When I was younger, I imagined that “New Year’s Eve” consisted of bright lights and glittery decorations.
It also included getting dolled up:
And, of course, you have to make resolutions.
To make resolutions or not? That is the question I’m considering on this last day of 2018.
Are there aspects of my life that I would like to improve upon? Absolutely! Becoming 100% healthy would be wonderful. Building enough leg strength to walk in high heels once again would also be great.
These goals, however, are easily influenced by outside forces beyond my control. One virus, one bacterial infection, could very easily sabotage my plans to become healthy. One ankle sprain could further weaken my already unstable ankles.
While I can still pursue these goals, they can’t be my only resolutions. The margin for failure is too high. I, for one, become exceedingly melancholy when I can’t fulfill my resolutions. To be successful, I need more than just a statement of “I’m going to do this” or “I’m going to make this happen”.
I need a statement, and then, a plan.
For example, I would like to read more. If this resolution is to be successful, there must be benchmarks. There must be preparation.
Step 1 – Select thin books from my personal collection (this step is based on the premise that shorter books can be read faster. The premise is only true if the books are well-written and focus on an interesting topic).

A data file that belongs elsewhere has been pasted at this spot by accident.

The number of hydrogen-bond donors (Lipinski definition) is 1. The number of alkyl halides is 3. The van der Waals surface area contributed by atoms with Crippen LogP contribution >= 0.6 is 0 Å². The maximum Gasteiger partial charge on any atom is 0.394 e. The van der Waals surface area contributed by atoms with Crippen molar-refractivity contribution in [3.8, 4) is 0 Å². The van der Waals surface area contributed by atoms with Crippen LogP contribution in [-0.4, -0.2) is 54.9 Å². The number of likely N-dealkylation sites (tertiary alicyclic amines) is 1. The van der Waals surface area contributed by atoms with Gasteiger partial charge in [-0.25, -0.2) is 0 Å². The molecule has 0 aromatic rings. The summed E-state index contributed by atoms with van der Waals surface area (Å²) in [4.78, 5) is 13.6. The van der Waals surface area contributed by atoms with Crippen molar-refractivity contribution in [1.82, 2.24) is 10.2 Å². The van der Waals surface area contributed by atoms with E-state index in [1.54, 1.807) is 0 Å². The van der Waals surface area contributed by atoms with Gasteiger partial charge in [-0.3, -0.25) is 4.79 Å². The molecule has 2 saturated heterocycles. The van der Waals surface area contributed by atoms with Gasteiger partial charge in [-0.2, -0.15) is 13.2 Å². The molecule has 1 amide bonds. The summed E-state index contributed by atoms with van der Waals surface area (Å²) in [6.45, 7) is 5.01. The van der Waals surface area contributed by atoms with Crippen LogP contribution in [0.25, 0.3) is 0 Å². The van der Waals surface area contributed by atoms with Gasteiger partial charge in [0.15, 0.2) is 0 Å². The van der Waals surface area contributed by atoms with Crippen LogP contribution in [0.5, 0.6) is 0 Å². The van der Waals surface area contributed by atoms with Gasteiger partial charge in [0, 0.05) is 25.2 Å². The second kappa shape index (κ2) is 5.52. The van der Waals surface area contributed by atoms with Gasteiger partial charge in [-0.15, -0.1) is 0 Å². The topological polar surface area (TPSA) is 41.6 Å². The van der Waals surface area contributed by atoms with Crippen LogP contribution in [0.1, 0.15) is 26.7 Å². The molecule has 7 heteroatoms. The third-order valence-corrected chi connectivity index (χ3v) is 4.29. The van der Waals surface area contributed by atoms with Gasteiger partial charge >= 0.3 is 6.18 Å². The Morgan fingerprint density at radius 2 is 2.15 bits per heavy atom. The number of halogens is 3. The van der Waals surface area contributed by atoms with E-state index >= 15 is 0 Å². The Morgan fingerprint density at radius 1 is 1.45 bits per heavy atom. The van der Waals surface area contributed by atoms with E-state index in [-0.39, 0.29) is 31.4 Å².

Step 2 – Aim to read a certain number of books each month (I would start with one—just to avoid failure).
Step 3 – Record progress in a journal or agenda (Accountability is, unfortunately, a necessary evil).
While reading more would be phenomenal exercise for my chemo-scarred brain—and I will give this goal a try—I have larger objectives to pursue. I’m going back to school!
I will be enrolling in two, online courses offered by the Board of Cooperative Educational Services (also known as BOCES). These two courses will form the foundation of my next goal: obtaining a certification in Medical Coding through the American Academy of Professional Coders (AAPC). It appears (knocking very loudly on wood) that I am going to live. And, if I live long enough, I’d like to be able to retire.
This new pursuit doesn’t mean that I will be walking away from writing.
Writing is how I decompress, and process my own feelings. I will continue to post on this blog and to work on pieces of fiction.
So, after writing all of this…I guess I do have resolutions for the coming year!
Thank you, Dear Readers, for sticking with me throughout 2018. Your light, love, and prayers have made an incredible, and positive, impact on my health and my life. I am wishing each of you a wonderful and healthy New Year. Here’s to a fresh start in 2019!
With Gratitude and Love,